ISLAMABAD -  Pakistan differs with US President Donald Trump’s decision against talks with the Afghanistan Taliban and has conveyed this message to Washington, diplomatic sources said.

Senior officials at the foreign ministry told The Nation that Pakistan believed dialogue was the only way out for Afghan peace and wanted Trump to reconsider his decision to call off talks with the Taliban.

An official at the ministry said Pakistan had conveyed a message to Washington that there was no military solution to the Afghan issue. “We have held positive talks with the Taliban this month and we are optimistic the situation will improve. We have used the force and there have been no results,” he said.

This week, Donald Trump rejected the idea of talks with the Taliban, saying there was no justification for the dialogue process when the Taliban militants were carrying out deadly attacks in Afghanistan. The US President condemned the Taliban for the carnage in Kabul and pledged to “finish what we have to finish.”

He added: “I don’t think we’re prepared to talk right now. It’s a whole different fight over there. They’re killing people left and right. Innocent people are being killed left and right.”

Islamabad hosted an unofficial meeting with a Taliban delegation this month and was planning the next round before Trump’s statement. Foreign ministry officials said the recent meeting with the Afghan Taliban delegation was ‘positive’ which rekindled the hope for a dialogue process for peace in Afghanistan. The US was also briefed on the meeting.

Afghan Taliban confirmed the Islamabad’s visit saying they had submitted a report to their top leadership after interactions with the Pakistani officials and representatives from other nations, including China and Qatar, on finding a solution to the Afghan war.

In a Pashto-language statement circulated to the media, the Taliban said a five-member delegation from the Taliban’s Qatar-based Political Office recently travelled to Islamabad and held talks with the Pakistani officials.

The visit, the statement said, was undertaken after Pakistan offered to help find a political solution to the Afghan conflict and exchange views with the Taliban. Reports said the Taliban delegation comprised Jan Mohammed Madnai, Maulvi Shahabud Din Dilawar, Syed Rasool Haleem, Mohammed Suhail Shaheen and Qari Deen Mohammed.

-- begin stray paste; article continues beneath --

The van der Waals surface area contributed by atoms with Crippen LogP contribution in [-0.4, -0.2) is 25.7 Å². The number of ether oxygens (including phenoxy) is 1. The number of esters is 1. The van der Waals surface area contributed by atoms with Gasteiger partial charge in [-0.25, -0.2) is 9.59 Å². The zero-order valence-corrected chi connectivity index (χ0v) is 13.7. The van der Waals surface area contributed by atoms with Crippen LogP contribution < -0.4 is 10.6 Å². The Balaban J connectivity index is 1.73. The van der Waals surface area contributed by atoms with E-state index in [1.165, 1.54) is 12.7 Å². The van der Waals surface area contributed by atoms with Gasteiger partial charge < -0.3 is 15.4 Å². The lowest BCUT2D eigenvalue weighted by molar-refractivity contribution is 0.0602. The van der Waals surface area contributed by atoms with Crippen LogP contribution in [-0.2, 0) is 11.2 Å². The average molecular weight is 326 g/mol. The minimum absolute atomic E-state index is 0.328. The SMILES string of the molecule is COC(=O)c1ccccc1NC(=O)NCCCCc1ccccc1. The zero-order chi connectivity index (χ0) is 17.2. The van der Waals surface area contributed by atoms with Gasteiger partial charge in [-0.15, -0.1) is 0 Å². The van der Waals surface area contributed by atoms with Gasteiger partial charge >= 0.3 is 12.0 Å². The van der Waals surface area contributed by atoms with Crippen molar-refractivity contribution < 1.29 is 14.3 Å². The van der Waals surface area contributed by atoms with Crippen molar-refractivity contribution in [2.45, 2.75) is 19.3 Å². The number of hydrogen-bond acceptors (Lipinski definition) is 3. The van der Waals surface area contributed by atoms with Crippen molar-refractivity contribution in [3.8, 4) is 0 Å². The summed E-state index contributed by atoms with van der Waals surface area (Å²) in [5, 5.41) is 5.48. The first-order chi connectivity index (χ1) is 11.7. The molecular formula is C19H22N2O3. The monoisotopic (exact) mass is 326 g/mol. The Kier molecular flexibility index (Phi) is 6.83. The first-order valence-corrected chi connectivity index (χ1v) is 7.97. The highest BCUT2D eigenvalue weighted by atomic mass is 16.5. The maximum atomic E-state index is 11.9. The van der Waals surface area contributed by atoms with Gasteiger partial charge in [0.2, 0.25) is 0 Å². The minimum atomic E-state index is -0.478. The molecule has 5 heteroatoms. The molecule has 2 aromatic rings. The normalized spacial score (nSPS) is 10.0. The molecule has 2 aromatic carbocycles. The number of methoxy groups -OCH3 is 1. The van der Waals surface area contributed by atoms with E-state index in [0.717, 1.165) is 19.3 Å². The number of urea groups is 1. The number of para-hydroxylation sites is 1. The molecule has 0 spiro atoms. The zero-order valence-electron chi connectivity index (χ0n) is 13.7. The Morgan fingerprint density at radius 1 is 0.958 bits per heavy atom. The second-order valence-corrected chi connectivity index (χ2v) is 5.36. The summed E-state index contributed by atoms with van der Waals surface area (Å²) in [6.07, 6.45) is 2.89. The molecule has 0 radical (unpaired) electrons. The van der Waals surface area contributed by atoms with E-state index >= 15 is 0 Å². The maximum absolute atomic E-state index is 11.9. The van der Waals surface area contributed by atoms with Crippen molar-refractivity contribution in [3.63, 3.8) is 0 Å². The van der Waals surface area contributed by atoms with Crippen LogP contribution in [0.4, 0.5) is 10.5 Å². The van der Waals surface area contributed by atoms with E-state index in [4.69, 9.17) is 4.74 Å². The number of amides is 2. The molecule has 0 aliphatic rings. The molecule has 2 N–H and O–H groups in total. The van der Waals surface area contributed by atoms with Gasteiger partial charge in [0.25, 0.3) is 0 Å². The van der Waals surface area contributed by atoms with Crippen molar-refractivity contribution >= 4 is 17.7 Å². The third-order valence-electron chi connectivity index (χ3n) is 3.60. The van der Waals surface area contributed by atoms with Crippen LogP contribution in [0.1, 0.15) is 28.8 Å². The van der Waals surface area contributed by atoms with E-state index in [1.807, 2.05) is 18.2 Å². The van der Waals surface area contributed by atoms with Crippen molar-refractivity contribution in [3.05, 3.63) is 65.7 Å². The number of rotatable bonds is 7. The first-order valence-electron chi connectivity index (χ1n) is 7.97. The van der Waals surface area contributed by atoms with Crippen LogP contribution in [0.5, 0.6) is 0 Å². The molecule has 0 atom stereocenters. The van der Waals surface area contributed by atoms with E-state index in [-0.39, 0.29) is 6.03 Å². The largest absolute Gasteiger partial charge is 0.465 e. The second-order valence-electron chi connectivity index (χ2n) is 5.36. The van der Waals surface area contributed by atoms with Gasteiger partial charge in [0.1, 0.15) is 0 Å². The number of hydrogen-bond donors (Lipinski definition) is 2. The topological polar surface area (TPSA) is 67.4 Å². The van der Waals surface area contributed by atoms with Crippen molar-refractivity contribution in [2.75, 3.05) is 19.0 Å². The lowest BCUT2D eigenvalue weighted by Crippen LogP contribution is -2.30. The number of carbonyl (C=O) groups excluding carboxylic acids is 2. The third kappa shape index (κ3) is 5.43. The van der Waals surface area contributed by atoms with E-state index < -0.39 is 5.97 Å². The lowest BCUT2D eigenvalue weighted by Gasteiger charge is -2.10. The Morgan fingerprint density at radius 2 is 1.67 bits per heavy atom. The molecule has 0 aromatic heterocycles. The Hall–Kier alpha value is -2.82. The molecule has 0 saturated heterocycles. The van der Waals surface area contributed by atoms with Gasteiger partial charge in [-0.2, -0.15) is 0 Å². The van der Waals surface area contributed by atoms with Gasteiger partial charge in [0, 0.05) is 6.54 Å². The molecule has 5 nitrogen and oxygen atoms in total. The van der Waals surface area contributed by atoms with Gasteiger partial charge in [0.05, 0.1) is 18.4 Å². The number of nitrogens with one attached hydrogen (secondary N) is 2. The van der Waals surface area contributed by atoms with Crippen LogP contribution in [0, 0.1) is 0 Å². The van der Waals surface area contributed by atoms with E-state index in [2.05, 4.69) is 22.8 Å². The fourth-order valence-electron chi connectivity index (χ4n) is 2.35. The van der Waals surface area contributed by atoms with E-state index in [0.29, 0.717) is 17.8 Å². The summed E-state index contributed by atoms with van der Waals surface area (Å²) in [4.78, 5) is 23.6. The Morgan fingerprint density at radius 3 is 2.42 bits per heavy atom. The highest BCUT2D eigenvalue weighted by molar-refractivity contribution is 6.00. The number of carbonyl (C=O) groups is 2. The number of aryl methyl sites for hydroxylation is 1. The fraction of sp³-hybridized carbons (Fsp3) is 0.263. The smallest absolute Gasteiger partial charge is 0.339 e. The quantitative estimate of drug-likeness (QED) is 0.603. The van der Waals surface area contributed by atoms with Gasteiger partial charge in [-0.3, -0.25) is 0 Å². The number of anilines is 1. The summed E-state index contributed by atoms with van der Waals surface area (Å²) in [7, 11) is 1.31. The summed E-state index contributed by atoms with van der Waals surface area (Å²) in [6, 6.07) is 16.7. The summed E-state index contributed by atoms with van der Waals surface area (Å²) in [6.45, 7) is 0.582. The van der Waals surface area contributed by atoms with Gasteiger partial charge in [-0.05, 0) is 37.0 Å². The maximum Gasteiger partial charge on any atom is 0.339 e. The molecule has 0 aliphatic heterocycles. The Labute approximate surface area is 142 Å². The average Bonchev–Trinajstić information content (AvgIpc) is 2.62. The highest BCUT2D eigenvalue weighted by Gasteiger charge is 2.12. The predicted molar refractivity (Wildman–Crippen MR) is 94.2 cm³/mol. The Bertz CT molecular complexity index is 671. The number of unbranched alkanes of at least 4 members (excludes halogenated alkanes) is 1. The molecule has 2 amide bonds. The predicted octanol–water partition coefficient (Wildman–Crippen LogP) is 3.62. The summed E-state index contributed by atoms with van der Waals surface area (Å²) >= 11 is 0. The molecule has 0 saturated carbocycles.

Pakistan is pressing for talks to resolve the Afghan issue amid tension with the US after Trump’s tweet where he announced to suspend aid to Pakistan for allegedly deceiving the US in to the war on terror.

Pakistan rejected US allegations that it was not taking action against all the terror networks and also questioned Trump’s claim of giving $33 billion to Pakistan as security assistance. Islamabad claimed it had fought the anti-terror war largely from its own resources for the sake of the country’s and global peace.

Foreign Office Spokesperson Dr Mohammed Faisal said dialogue was the only way to bring peace in Afghanistan. He said the Quadrilateral Consultative Group involving Pakistan, Afghanistan, China and the United States was the most appropriate forum to help take the Afghan owned peace process forward.

“Pakistan supports the dialogue process at all levels. Use of force will only deteriorate the situation. The military option has been used for 17 years,” he said.

Defence analyst Dr Hassan Askari Rizvi said there was no military solution to the Afghanistan issue. He said since the NATO increased use of power, the Taliban had also started retaliating. “All the stakeholders should sit together and find a peaceful solution. The use of force will push Afghanistan backwards,” he remarked.

He said the Afghanistan government should also show seriousness in talks with all the parties. “Eventually, they will hold talks so why not take this route now,” he argued.

Meanwhile, the second round of Pakistan-Portugal Bilateral Consultations was held in Islamabad yesterday. Additional Secretary (Europe) Zaheer A Janjua led the Pakistan side, while the Portuguese delegation was headed by Ambassador Pedro Sanchez Da Costa Pereira, Director General for Foreign Policy, Ministry of the Foreign Affairs.

The two sides discussed the entire spectrum of bilateral relations, including in the spheres of politics, economy, energy, agriculture, culture, education, consular cooperation, parliamentary exchanges and people-to-people contacts. Avenues were explored to boost cooperation in the fields of trade and investment, said a foreign ministry statement.

“The Portuguese side was briefed on Pakistan’s counter-terrorism efforts and sacrifices, which were deeply appreciated. Views were also exchanged on regional and global issues of mutual interest, including peace and security in the respective regions. The two sides expressed satisfaction at their ongoing cooperation at the UN and other multilateral fora, and agreed to continue to support each other’s candidatures,” it said.

The Portuguese delegation also called on Foreign Secretary Tehmina Janjua. Highlighting the achievements of the government, the Foreign Secretary briefed on the improved security situation, economic revival and increased investments in the country.

“The Portuguese side was apprised on Pakistan’s efforts for promoting peace and reconciliation in Afghanistan, relations with Iran, China and India, and human rights violations in the Indian Occupied Jammu and Kashmir,” said the statement.

To institutionalise the consultations framework, a Memorandum of Understanding on Bilateral Consultations between the Foreign Ministries of Pakistan and the Portuguese Republic was signed during the meeting.